eBay has barred sellers from using Amazon’s fulfilment service, in an unprecedented new tactic to fend off the advances of the “sleeping giant” of Australian online retail.
Amazon’s fulfilment business – a service where warehouses stock and ship products on behalf of sellers – is an increasingly popular perk that is absent from eBay’s offering and a huge advantage to Amazon.
eBay Australia confirmed to The New Daily the ban is exclusive to Australia and has not been introduced in any other eBay marketplace.
So, for example, US sellers can safely use Amazon fulfilment to stock products sold by eBay, but sellers in Australia cannot.
This is the first indication of eBay directly fighting back against the newcomer.
When The New Daily contacted eBay Australia just six months ago, before Amazon’s local launch, managing director Tim MacKinnon had shown no signs of concern, claiming Amazon would “drive the pace of innovation” in online retail.
“Competition is healthy,” he said.
eBay dismissed any suggestion the ban was introduced to ward off Amazon, saying it was imposed to “limit confusion” for Australian consumers.
It argued it was not a ban but a “restriction” on third-party fulfilment.
“Our fulfilment policy was revised earlier this year to limit confusion among Australian buyers as to whom they purchased their items from, where their data has gone, and who to contact should they require customer service or seek to make a return,” a spokeswoman said.
“The policy does not ban the use of third-party fulfilment on ebay.com.au but restricts the use of third-party fulfilment undertaken by retailers or marketplace operators for purchases made on ebay.com.au only.
“This policy only applies to Australia.”
It also admitted a seller’s visibility on eBay’s website would be “lowered” should a seller breach the policy.
E-commerce analyst Scott Kilmartin said eBay’s message to sellers is clear.
“If you use Amazon fulfilment, you’re at risk of losing your search ranking on eBay,” he said.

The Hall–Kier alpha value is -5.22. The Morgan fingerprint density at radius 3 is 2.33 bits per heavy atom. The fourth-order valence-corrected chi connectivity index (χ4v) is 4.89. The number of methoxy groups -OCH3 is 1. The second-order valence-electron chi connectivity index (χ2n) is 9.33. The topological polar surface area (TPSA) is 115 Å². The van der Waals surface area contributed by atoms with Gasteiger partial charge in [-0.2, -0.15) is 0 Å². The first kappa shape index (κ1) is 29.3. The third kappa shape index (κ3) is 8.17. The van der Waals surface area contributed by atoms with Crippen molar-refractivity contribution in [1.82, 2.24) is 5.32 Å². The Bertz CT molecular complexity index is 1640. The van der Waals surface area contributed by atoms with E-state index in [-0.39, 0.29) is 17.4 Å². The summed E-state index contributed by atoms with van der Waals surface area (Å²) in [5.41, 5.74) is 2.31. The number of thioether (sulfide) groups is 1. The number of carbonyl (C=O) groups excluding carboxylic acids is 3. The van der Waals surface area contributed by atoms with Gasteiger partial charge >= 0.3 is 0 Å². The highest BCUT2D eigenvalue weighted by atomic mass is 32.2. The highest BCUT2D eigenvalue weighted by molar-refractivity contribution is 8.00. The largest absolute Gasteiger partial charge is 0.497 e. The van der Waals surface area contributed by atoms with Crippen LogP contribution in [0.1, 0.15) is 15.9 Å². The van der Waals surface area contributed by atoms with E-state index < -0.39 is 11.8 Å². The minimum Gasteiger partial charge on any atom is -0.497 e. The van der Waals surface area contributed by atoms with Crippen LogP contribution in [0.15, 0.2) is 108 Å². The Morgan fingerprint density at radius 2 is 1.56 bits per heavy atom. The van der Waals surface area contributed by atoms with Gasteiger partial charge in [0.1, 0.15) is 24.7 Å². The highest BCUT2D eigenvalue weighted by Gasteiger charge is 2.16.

“I’m not sure if eBay Australia is doing this, but their policy does indicate that they’re definitely willing to take action.”
Search throttling tactics
eBay in the US was recently accused of manipulating search results for several listings, favouring sellers who do not engage in ‘dropshipping’ – the use of fulfilment with other marketplaces, including Amazon.
When The New Daily quizzed eBay on whether it was using ‘search throttling’ in its Australian marketplace, it offered some clues.
“The appearance or placement of listings in search and browse results depend on a variety of factors, including but not limited to sellers’ compliance with eBay policies and listing practices,” a spokeswoman said.
“Actions were recently taken against sellers because these sellers were not complying with eBay policies. We cannot go into specifics because that is confidential …”
“Changes to search algorithms and trust is ongoing and may impact Australian sellers from time to time.”
Why eBay is targeting Australia
Mr Kilmartin said Amazon’s greatest advantage against eBay is fulfilment.
“Overseas, there have been cases where a buyer orders a product from eBay and it shows up on their doorstep in an Amazon-branded box – this is a huge branding problem,” he said.
“This plants doubt in the buyer’s mind and it might prompt them to check out Amazon or question whether going directly to Amazon may be faster.
“This is eBay’s way of holding its ground in Australia. eBay is absolutely pre-emptively defending its patch.”
Mr Kilmartin said the big question is whether the ban is a trial.
“I think they’ll be looking at how this is received by sellers to decide whether to introduce it in other markets,” he said.
“They’re dancing a fine line. They could risk pushing sellers away by being too restrictive.”
Amazon.com.au last month grew to 14,000 sellers, of which about 3000 already take advantage of its fulfilment warehouse.
Amazon has a warehouse in Melbourne and will soon open a second site in Sydney.
Amazon declined to comment on eBay’s restrictions.